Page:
As with the offering of firstfruits, so here too a liturgy is prescribed for the triennial tithe. In contrast to the confessional declaration associated with the firstfruits, the tithe liturgy focused on the righteousness and purity of the worshiper. He had kept all the prescriptions associated with the tithe, especially those regarding ceremonial purity (v. 14; recall that the dead were unclean, as were all who came into contact with death). This righteousness becomes the basis for appealing to the LORD to remember and bless His people and their land, as He had sworn to do.
This liturgical climax to Israel’s covenantal instruction defines the triennial tithe in terms of the twodirectional love which the LORD commanded as the fulfillment of the law: love for God and for the neighbor. Love for the LORD was shown in safeguarding “the sacred portion” from ceremonial contamination, and love for the neighbor in bringing his tithe to town for the Levite, alien and needy. In other words, the triennial tithe liturgy unites both tables of the law. Love for God and love for neighbor cannot be separated; and yet rebellious man tries throughout history to do precisely that. Every false religion, every form of paganism and humanism, and every ideology promising heaven on earth commits this fatal flaw of separating the first and second tables of the law. (Question 3)
Notice in verse 15 the move from first person singular to first person plural, from I-me-my to we-us-our. This is characteristically covenantal, echoed by our Savior when He taught us to pray in the plural: “Our Father in heaven…give us this day ow daily bread…forgive us our debts…lead us not into temptation…but deliver us…:
The liturgical climax of covenantal instruction
How many law-codes do you know that end their prescriptions with an order of worship? Throughout our study of Deuteronomy 12-26 we have seen that Old Testament law is Torah-law. Torah-law is preached legislation and treaty instruction which regulates life between the LoRD who is Israel’s Deliverer-King, and Israel who is His subject vassal-servant.
Torah-content is very important. But we need also to meditate deeply about the form and arrangement of Torah, and about the context of Torah. The fact that the LORD’s tutelage in Deuteronomy’s law-section ends with liturgical instructions teaches us that worship is the crown and goal of obedience. Loving God as Father-King required Israel to be conscious of His presence at mealtimes (clean/unclean foods); to confess His life at the cemetery (shaving hair/cutting flesh); to respect His holiness in military camp (observing habits of hygiene and etiquette). This was whole-hearted, full-time covenantal obedience. Holiness and the antithesis aren’t simply ‘catechism words’ or theological terms, but a way of life. (Question 4)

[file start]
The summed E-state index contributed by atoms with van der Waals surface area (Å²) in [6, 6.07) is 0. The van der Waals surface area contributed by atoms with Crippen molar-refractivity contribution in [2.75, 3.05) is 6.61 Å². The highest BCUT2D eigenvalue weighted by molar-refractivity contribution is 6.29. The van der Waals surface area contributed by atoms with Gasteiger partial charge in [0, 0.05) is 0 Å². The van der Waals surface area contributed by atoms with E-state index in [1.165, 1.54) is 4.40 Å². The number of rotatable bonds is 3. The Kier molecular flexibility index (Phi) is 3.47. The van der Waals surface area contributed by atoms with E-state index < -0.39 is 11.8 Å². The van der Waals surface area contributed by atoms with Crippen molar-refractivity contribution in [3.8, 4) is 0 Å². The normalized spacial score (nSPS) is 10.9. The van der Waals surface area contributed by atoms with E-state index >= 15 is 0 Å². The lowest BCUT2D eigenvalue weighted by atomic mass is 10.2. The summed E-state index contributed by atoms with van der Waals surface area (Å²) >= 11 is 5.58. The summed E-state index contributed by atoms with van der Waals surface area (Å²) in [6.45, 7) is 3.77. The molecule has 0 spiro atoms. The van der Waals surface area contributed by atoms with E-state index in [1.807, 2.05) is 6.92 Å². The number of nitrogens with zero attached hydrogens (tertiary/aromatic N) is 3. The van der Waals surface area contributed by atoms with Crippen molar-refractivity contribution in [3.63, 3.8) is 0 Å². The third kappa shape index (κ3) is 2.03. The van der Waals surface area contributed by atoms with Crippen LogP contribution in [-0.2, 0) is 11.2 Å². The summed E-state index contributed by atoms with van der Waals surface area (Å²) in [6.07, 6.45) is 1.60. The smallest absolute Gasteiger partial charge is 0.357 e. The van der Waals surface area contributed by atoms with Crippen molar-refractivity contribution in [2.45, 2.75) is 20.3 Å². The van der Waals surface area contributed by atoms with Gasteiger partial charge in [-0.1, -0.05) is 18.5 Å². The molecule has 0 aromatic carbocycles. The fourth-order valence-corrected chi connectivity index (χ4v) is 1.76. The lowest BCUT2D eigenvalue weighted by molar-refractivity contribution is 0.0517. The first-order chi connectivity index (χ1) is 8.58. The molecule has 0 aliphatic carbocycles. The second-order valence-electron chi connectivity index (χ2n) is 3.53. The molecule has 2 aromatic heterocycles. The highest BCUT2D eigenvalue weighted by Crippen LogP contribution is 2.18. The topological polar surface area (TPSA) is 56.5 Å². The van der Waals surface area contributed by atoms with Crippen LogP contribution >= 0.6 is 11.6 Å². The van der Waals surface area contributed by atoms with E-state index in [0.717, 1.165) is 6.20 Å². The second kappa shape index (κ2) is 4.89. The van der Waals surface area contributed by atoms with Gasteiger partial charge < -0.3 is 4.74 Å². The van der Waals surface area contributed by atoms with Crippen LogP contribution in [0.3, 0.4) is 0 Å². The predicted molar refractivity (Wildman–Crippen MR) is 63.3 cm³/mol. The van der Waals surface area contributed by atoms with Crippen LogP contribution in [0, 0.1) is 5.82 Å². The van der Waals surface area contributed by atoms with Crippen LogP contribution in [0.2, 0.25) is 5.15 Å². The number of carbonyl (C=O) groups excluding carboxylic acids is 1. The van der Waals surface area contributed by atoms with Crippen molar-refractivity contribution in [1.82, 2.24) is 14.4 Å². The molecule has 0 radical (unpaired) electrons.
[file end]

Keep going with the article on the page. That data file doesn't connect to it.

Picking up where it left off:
Don’t ever fall for the silly notion that Old Testament believers practiced an external, formal, impersonal religion or relationship with God. Nothing is further from the truth! Awareness of God’s character and activity was woven into the fabric of Israel’s life. For New Testament believers the difference is that these principles, this divine character and activity, are more clearly and fully revealed, more powerfully displayed, more securely fIxed in Jesus Christ our Lord. It was to Him that Torah led the child Israel, and it is in Him that Torah is fulfilled.
I beseech you therefore, brethren, by the mercies of God, that you present your bodies a living sacrifice, holy, acceptable to God, which is your reasonable service. And do not be conformed to this world, but be transformed by the renewing of your mind, that you may prove what is that good and acceptable and perfect will of God (Rom. 12:1–2).
Questions for Reflection and Reply
1. Explain the importance of space and architecture in our worship of God. Illustrate bow the arrangement and decor of a worship center can enhance and detract from biblical worship. Mention architectural features tbat distinguish Protestant from Catholic worship.
2. Mention ways in which our allegiance to Jesus Christ can provide distinctive contributions to modern discussions about the environment. How has Christ’s atonement begun already now to overcome effects of the curse in creation?
3. Explain how love for God is the root of love for neighbor. What happens to neighbor love when it is not rooted in love for God? Should our worship embody love for both God and others? How?
4. This liturgical climax teaches us that “worship is the crown and goal of obedience.” Explain how this claim differs from saying: “Obedience is the crown and goal of worship.” Are both claims true on the basis of Scripture? How does this relate to our earlier statement that covenant blessing proceeds from and returns to the altar?